Edwin T. Childs adds to his series of settings for minimum pedal, providing a collection of hymn tunes for the season of Advent in Advent with Minimum Pedal. These inventive preludes are suitable as hymn introductions, preludes, voluntaries, and postludes, and will appeal to organists with limited pedal abilities or seasoned organists that need something in a pinch.
Organ Music for Advent
The Church Year begins anew with the season of Advent. The long nonfestival half of the church calendar ends, and the blue and purple paraments, Advent wreaths, and meditations on Christ’s incarnation return to the Church.
Along with the reappearing of these beloved symbols and themes come some familiar Advent hymns and tunes such as “Savior of the Nations, Come” (Lutheran Service Book 332); “Once He Came in Blessing” (LSB 333); “Lo! He Comes with Clouds Descending” (LSB 336); “On Jordan’s Bank the Baptist’s Cry” (LSB 344); and “Comfort, Comfort Ye My People” (LSB 347).
Childs’ settings for minimum pedal are thoughtfully composed and provide church organists with Advent hymn preludes that make minimum but effective use of the pedals without sounding simplistic.
These settings allow organists developing their pedal skills to explore Advent hymn tunes in an approachable way. They also provide opportunities to explore organ registration on individual instruments and use the settings in a variety of ways throughout the church service and season.
“Come quickly, Lord! Maranatha!”
The word that perhaps best captures the Church’s Advent sentiment is Maranatha, which is an Aramaic word that means “Come quickly, Lord!” Although you probably won’t find this word frequenting the Church’s liturgy and hymnody, its fervor is everywhere in Advent.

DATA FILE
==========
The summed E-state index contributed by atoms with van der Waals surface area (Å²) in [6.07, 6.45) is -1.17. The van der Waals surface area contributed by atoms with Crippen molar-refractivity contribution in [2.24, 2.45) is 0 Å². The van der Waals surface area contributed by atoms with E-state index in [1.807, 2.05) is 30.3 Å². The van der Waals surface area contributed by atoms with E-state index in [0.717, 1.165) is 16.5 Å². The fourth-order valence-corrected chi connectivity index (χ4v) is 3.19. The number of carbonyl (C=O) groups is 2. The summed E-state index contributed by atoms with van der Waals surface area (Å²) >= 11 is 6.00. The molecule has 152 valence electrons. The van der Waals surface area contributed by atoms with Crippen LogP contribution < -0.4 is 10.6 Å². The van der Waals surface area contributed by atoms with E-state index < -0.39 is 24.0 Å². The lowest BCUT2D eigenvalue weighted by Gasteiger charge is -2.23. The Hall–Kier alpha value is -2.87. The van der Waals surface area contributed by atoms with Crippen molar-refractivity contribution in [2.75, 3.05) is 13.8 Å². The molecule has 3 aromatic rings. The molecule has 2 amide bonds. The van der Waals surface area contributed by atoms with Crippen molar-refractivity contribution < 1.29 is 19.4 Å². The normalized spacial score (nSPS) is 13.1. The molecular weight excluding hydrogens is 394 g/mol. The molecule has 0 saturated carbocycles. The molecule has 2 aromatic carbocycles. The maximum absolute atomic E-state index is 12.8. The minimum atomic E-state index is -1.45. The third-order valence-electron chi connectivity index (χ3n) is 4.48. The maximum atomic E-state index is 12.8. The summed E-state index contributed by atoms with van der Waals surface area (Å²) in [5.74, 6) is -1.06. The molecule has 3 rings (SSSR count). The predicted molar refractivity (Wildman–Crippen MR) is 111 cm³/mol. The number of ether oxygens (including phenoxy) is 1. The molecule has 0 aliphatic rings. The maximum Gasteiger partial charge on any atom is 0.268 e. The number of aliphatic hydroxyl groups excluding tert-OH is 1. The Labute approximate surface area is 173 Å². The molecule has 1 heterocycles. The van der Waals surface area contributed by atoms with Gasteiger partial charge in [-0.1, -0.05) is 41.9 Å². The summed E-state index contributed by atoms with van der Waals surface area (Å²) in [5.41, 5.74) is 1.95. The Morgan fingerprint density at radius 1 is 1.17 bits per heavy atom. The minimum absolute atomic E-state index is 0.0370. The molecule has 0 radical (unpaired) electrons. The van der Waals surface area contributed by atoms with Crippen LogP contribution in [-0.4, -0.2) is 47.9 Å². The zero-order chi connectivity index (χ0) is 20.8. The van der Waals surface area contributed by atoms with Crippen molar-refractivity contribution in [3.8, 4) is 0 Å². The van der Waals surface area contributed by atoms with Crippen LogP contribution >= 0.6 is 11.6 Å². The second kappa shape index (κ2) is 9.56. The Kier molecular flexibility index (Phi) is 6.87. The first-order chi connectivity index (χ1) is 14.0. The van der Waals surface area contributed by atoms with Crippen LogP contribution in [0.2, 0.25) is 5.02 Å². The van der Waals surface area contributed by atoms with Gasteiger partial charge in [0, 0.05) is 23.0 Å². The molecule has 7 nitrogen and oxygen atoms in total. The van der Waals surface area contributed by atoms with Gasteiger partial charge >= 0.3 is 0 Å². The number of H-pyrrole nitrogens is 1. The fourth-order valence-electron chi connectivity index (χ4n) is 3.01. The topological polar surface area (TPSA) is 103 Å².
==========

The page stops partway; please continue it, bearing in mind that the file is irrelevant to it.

The cry of Maranatha! has been the Church’s prayer throughout the ages. The Old Testament Church eagerly awaited Christ’s incarnation, clinging to the promise that God would send His Son to be the Savior. These prophecies are still heard throughout Advent today.
The Church cries Maranatha! as she waits for the second coming of Christ on the Last Day. But those cries aren’t simply a hope for the end of the world. Those cries are heard and answered when Christ comes to His people now in Word and Sacrament.
Seeing the Three-Fold Coming of Christ
The Advent hymn “Once He Came in Blessing” (LSB 333) illustrates this three-fold coming of Christ beautifully. First, He came in human flesh, born of Mary, to bear the sins of the world by His death on the cross:
Once He came in blessing,
All our sins redressing;
Came in likeness lowly,
Son of God most holy;
Bore the cross to save us;
Hope and freedom gave us. (LSB 333:1)
But after His birth, life, death, resurrection, and ascension, He hasn’t left His Church as orphans. Today, He comes to us through the power of the Holy Spirit in His Word and in His flesh and blood in the Sacrament of the Altar:
Soon will come that hour
When with mighty power
Christ will come in splendor
And will judgment render,
With the faithful sharing
Joy beyond comparing. (LSB 333:3)
The hymn concludes with the Maranatha:
Come, then, O Lord Jesus,
From our sins release us.
Keep our hearts believing,
That we, grace receiving,
Ever may confess You
Till in heav’n we bless You. (LSB 333:4; emphasis added)
Church organists probably feel that the season of Advent comes and goes quickly. It lasts just four weeks. Amid the hustle and bustle of preparing for Christmas, it’s worth taking a moment to contemplate the coming of our Lord at Bethlehem today and on the Last Day. And, of course, a new set of approachable hymn preludes will make the season more manageable too.
Quotations marked LSB are from Lutheran Service Book, copyright © 2006 Concordia Publishing House. All rights reserved.
Discover the joys of Advent hymns played on the organ with Edwin T. Childs’ new collection, Advent with Minimum Pedal.